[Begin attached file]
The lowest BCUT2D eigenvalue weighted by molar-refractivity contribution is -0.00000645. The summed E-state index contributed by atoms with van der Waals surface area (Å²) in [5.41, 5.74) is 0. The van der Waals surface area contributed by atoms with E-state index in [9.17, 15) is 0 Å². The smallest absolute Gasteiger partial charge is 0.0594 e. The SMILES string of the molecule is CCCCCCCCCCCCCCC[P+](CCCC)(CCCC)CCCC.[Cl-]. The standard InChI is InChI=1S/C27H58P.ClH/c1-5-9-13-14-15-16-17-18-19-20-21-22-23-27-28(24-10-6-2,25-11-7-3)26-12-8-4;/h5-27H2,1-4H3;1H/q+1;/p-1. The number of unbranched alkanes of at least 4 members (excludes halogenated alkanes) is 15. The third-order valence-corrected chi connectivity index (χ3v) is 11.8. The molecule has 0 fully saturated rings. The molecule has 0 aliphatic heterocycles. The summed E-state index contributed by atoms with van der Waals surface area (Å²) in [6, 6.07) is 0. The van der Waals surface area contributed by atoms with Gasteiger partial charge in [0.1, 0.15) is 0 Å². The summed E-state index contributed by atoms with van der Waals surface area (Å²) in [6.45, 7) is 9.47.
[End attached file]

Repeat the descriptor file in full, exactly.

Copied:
The lowest BCUT2D eigenvalue weighted by molar-refractivity contribution is -0.00000645. The summed E-state index contributed by atoms with van der Waals surface area (Å²) in [5.41, 5.74) is 0. The van der Waals surface area contributed by atoms with E-state index in [9.17, 15) is 0 Å². The smallest absolute Gasteiger partial charge is 0.0594 e. The SMILES string of the molecule is CCCCCCCCCCCCCCC[P+](CCCC)(CCCC)CCCC.[Cl-]. The standard InChI is InChI=1S/C27H58P.ClH/c1-5-9-13-14-15-16-17-18-19-20-21-22-23-27-28(24-10-6-2,25-11-7-3)26-12-8-4;/h5-27H2,1-4H3;1H/q+1;/p-1. The number of unbranched alkanes of at least 4 members (excludes halogenated alkanes) is 15. The third-order valence-corrected chi connectivity index (χ3v) is 11.8. The molecule has 0 fully saturated rings. The molecule has 0 aliphatic heterocycles. The summed E-state index contributed by atoms with van der Waals surface area (Å²) in [6, 6.07) is 0. The van der Waals surface area contributed by atoms with Gasteiger partial charge in [0.1, 0.15) is 0 Å². The summed E-state index contributed by atoms with van der Waals surface area (Å²) in [6.45, 7) is 9.47.